Director: Alfonso Gomez-Rejon
Writer: Michael Mitnick
Starring: Benedict Cumberbatch, Michael Shannon, Nicholas Hoult
Thomas Edison (Cumberbatch) and George Westinghouse (Shannon) – two of the greatest inventors of the industrial age – engage in an increasingly intense battle of technology and ideas that will determine whose electrical system will power the new century.
When the quotes used on the posters for a film seem to predominantly refer to the performances, it can often be a stark warning that everything else may be somewhat lacking. Well, unfortunately it is proven to be an accurate warning for The Current War, as despite an electrifying cast and source material, it unfortunately ends up being a very generic and messy film that lacks any real spark.
It is a film that reportedly had a troubled production (it is produced by the Weinstein Company) and the producer’s initial hopes that the film would light up the awards season were effectively lost power due to a poor reception on the festival circuit. Indeed, its concept is very much Oscar bait, but the excessive weight of just how much the narrative tries to cover leads to a very disjointed narrative that often short circuits and has no true flow or current. The undeniable fact is that there is so much to cover here and doing justice to not only what these visionary individuals did for modern day society, but also trying to examine their individual characters is an almost impossible task for any feature film to take on. In this day and age of big budget TV series it is surprising that The Current War didn’t get the same treatment, as this would have allowed the necessary time to do what a feature film simply cannot.
The first half of the film flows at such a breakneck speed, flipping between the two main protagonist’s various personal and professional struggles and breakthroughs, with director Alfonso Gomes-Rejon’s strange, swooping camerawork and the rapid, quick-fire editing causing quite a visual surge that causes way too much friction. It is almost impossible to engage with either the overall story or its main characters, and the film fails to capture just how much of a defining moment in modern history this was. In the film’s second half it does settle down somewhat, and there is the occasional interesting visual moment that feels quite cinematic, but it is still hard to really care.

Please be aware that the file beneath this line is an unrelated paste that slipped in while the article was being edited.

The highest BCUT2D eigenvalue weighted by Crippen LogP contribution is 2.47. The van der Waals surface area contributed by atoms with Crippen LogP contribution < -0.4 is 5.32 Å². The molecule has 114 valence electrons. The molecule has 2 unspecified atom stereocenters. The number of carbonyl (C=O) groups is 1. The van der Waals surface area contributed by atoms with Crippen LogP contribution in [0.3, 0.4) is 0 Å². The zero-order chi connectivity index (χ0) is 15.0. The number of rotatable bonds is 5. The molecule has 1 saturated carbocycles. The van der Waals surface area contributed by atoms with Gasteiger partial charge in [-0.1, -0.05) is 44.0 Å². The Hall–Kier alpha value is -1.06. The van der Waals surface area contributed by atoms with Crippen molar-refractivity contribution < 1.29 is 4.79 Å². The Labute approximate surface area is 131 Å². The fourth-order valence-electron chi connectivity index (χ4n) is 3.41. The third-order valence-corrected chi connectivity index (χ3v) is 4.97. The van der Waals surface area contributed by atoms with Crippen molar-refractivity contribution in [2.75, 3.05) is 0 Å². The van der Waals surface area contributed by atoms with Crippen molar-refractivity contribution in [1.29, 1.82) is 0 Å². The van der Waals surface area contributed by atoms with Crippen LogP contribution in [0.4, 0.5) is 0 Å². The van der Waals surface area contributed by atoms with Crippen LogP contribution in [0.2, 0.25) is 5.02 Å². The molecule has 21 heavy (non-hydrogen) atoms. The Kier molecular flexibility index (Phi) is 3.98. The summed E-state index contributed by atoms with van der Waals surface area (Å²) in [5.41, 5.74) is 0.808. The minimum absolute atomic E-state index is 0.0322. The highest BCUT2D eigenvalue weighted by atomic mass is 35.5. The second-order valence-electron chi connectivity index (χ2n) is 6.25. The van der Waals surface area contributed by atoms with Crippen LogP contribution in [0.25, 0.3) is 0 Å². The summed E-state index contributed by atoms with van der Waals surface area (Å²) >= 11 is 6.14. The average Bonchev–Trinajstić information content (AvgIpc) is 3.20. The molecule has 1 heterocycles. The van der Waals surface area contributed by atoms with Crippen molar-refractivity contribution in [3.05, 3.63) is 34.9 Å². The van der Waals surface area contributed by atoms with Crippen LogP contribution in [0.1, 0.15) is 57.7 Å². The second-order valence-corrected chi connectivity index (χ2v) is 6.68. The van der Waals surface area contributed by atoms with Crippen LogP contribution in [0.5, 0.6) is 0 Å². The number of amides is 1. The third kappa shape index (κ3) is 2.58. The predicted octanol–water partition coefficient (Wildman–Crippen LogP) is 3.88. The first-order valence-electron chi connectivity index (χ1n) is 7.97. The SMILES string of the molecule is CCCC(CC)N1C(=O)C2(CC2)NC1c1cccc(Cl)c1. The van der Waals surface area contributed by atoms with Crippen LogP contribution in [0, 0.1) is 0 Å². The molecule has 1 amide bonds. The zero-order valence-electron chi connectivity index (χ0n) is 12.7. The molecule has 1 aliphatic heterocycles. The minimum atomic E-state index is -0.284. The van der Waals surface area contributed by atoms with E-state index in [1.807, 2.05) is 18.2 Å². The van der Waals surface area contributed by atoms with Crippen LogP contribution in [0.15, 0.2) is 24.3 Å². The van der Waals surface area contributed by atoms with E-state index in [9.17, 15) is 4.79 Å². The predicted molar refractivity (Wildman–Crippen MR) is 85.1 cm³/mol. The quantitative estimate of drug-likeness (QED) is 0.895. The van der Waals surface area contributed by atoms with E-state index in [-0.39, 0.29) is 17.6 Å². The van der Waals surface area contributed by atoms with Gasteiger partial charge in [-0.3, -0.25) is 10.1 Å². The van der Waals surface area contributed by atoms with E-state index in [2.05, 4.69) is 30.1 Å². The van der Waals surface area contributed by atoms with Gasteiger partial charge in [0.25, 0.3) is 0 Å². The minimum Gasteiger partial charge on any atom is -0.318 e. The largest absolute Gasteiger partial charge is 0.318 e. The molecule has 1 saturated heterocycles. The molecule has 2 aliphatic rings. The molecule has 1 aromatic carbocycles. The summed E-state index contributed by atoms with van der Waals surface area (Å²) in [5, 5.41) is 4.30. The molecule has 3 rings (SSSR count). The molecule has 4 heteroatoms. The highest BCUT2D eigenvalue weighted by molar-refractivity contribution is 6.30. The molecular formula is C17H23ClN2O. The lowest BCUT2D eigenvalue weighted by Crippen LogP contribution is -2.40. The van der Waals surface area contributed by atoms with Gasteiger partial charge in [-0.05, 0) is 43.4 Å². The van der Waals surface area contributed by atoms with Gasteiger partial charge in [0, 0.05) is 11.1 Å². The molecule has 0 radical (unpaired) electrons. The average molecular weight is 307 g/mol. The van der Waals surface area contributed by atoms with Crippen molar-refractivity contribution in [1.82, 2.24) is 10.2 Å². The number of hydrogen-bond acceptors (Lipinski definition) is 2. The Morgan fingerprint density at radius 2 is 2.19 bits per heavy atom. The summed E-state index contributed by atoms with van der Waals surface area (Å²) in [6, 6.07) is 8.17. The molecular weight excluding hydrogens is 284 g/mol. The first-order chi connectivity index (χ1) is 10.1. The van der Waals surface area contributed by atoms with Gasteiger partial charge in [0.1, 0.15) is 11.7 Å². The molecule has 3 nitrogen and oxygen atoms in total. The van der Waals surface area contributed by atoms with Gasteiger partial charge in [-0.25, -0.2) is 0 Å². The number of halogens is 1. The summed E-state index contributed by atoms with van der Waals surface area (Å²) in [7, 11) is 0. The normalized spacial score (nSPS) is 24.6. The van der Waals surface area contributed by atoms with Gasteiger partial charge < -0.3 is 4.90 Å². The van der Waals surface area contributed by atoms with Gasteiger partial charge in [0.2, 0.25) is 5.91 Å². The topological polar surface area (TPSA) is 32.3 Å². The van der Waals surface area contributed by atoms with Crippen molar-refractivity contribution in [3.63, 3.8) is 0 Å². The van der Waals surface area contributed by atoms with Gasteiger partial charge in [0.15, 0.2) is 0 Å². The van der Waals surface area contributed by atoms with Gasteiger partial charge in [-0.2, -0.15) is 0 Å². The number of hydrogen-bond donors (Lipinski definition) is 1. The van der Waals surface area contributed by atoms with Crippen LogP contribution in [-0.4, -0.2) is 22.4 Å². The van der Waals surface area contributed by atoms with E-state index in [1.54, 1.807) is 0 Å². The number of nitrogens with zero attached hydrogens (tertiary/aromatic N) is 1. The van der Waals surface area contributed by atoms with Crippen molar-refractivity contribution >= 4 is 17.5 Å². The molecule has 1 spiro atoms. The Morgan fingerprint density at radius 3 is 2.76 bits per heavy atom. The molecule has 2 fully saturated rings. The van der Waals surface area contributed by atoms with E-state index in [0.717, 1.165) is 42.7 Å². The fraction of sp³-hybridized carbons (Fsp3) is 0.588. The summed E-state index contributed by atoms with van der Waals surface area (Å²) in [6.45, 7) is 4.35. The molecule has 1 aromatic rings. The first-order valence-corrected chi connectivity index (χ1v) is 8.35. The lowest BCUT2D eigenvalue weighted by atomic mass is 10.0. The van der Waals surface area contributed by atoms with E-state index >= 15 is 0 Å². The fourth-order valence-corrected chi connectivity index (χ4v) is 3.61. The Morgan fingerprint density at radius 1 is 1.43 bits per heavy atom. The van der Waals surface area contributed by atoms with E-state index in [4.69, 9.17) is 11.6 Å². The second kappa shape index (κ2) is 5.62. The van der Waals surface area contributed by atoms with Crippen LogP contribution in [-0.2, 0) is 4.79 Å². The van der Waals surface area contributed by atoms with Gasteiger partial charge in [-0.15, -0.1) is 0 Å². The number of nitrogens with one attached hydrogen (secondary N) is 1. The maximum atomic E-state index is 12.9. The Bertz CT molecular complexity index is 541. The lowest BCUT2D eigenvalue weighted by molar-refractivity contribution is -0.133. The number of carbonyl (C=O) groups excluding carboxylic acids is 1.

Screenwriter Michael Mitnik was always going to have a difficult task; make explanations of complex science accessible to those without an engineering degree while also trying to make it an engaging, cinematic story. It is a very difficult high-wire balancing act that he sadly fails at, with dialogue heavy scene-after-scene of clunky exposition intersected between the occasional brief moment examining the characters personal lives, or a character making the inevitable wannabe Oscar speech about what it means to be remembered when one’s light has stopped shining. All of these three individual components could have been foundations for three potentially very different and very interesting films, but Mitnik’s attempts to try and balance all three just leads to a very empty viewing experience of which any memories of it lose power immediately as the closing credits roll.
This all really is a true waste, as the great cast do what they can with the material they have; the troubled, misanthropic genius is a character that Benedict Cumberbatch is certainly used to playing, and he tries to give some kind of depth and intrigue that the story (except a moment of personal tragedy) fails to give to Thomas Edison. Likewise, Michael Shannon (an actor who can always be relied upon to effortlessly bring gravitas, masculinity and intensity to any role he plays) has the better material, but even this fails to do any real justice to the situation. As the narrative progresses it is hard to really care about the two characters rivalry and the couple of moments when the two of them do share the screen also lack any true dramatic flair.
With so much to fit into the running time, the talented supporting cast get even more cut off; Nicholas Hoult’s Nikola Tesla is certainly the most intriguing character (and Hoult’s accent is better than David Bowie’s), but despite the blatantly obvious crucial role that his character played in everything that unfolded, his character feels very much there at the narrative’s convenience. Meanwhile, Tom Holland has even less to do as Edison’s loyal assistant Samuel Insull, but Katherine Waterston does give verve and energy to her performance as Westinghouse’s wife in the few scenes that she does get. Her performance is one of the few shining lights in what is otherwise a very messy and disjointed story that lacks any true power.
A classic example of great source material, great cast, poor execution; the talented cast do what they can with very lacklustre material that lacks any real focus, leaving The Current War with a fuse that fails to get anywhere near being truly lit.